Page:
Black did not identify either Dic Penderyn or his cousin, Lewis Lewis, who was arrested with him. It became apparent during the trial that Dic had been there more as an observer than a participant and, it was claimed, had in fact saved the life of a Special Constable by shielding him from the rioters. A petition of 11,000 signatures was presented to Lord Melbourne, the Home Secretary, calling for a reprieve, but despite the complete lack of evidence against him, Dic Penderyn was sentenced to death and hanged as an example – the clear message being, the (English) law and political powers could do as they pleased with their (Welsh) subjects. Recent calls for his posthumous pardon have been made in Westminster, but so far the conviction has not been overturned nor a pardon granted, and some believe Dic Penderyn was guilty after all.

dic penderyn
Dic Penderyn’s gravestone in Aberavon

Dic Penderyn’s fate has also been the subject of contemporary folk songs; for example, The Ballad of Richard Lewis by Welsh singer-songwriter Martyn Joseph is available on YouTube and Spotify: the lyrics can be found here.

The Chartist Movement was a popular social uprising in support of democratic rights including votes for all men over 21 (some – but certainly not all – also supported votes for women, but this was dropped from the Six Points of the Charter as tactically unwise), secret ballots to ensure people could not be pressured into voting a certain way [votes were public at this time and records printed recording how people voted], and annual elections to keep politicians accountable.

By – Public Domain,

The Chartist Movement began in London in 1838 and was taken up enthusiastically by the disenfranchised Welsh working class, mainly in South and Mid-Wales. Newspapers, including The London Dispatch and People’s Political and Social Reformerreported on meetings taking place across Wales. The middle classes and aristocracy, who already had the vote, feared that wider political rights would threaten their own rights and property. The Newport Rising, 1839, was the most serious mass protest in the history of the movement, with the Chartists armed and ready for confrontation, and ended in a bloody skirmish with the British army at the Westgate Hotel. The leaders were arrested and sentenced to death, but their sentences were commuted to transportation (to Australia).

Portrait of John Frost (1784-1877), Welsh tailor and Chartist leader, commemorated in Newport in John Frost Square. Portrait by Unknown Artist – This image is available from the National Library of Wales – Public Domain,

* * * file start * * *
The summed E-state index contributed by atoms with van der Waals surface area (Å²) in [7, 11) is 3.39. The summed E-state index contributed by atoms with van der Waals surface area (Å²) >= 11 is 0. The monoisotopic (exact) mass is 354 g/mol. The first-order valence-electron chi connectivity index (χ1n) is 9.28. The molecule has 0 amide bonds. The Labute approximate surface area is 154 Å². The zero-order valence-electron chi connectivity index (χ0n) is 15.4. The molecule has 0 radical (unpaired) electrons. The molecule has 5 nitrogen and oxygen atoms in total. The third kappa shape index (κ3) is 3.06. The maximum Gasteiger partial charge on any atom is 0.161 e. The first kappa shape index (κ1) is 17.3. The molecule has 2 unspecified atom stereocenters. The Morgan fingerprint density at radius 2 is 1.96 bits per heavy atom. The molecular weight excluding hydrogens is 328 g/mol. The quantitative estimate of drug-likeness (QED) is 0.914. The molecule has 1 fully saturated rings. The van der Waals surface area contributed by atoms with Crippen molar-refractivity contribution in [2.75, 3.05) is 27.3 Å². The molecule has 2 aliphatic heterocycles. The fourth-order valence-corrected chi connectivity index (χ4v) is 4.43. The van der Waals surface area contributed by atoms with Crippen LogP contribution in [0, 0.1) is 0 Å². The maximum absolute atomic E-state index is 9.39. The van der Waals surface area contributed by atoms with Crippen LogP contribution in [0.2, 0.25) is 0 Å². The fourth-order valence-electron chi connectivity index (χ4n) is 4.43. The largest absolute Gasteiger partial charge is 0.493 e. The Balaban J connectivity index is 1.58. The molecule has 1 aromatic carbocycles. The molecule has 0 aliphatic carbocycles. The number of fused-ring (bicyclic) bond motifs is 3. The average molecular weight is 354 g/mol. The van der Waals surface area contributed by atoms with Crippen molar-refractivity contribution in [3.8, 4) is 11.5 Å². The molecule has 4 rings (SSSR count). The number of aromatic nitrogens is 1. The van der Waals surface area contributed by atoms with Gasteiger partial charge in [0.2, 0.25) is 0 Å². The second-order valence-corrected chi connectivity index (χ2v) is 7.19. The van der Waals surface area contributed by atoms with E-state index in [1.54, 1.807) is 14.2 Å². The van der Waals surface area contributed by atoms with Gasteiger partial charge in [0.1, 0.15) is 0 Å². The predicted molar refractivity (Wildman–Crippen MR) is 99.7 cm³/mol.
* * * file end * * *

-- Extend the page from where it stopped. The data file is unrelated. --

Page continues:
Meanwhile, the economic conditions of rural Wales were resulting in a series of subversive protests known as the Rebecca Riots, which took place between 1839 and 1843.

The population had nearly doubled in these areas despite migration to industrialized towns and emigration to America, and it was increasingly hard to earn a living. If one could not support oneself or family, then the threat of the new workhouses loomed, where conditions were said to be worse for the unemployed labourers than they were for the worst-paid labourer outside them.

rebecca riots

Farmers still had to pay tithes to the local church (Anglican/CofE) to support the local vicar, but the majority were nonconformist and attended chapels instead. With money tight, and the roads bad, toll gates were erected to help pay for the upkeep of the highways, but at huge expense to small farmers. This was the straw that broke the camel’s back – riots began to break out targeting these gates, but the protests were against conditions more generally. The men disguised themselves as women and called themselves “Daughters of Rebecca“, a reference to Genesis 24:60 where Rebecca [wife of Isaac], is blessed by her brothers: ‘let thy seed possess the gates of those who hate them’.

In the face of these dramatic disturbances, the threat to landed interests and the subversive Otherness of the rioters, who used the language barrier effectively to put off those seeking to infiltrate meetings or discover what the conspirators were up to, not to mention the differences in religious culture and the demand for greater political rights, it is unsurprising that the Welsh were Gothicized in both factual report and fictional tales for popular English-speaking consumption.

In return, the Welsh Gothicized the English, but also the Welsh gentry themselves who were increasingly Anglicized and cut off from their cultural heritage. Welsh Gothic fiction featured rapacious colonials, Byronic (English) antiheroes who destroyed the lives of all they came into contact with, but also doomed Welsh gentry, isolated cursed failures who were too out of touch with their own heritage and could not be saved.


II: ‘An Underworld of One’s Own’

Part Two will look at the Gothic fiction of this period covered by Aaron with a focus on the doomed families and slow death of the Welsh language, and will be posted on Thursday this week!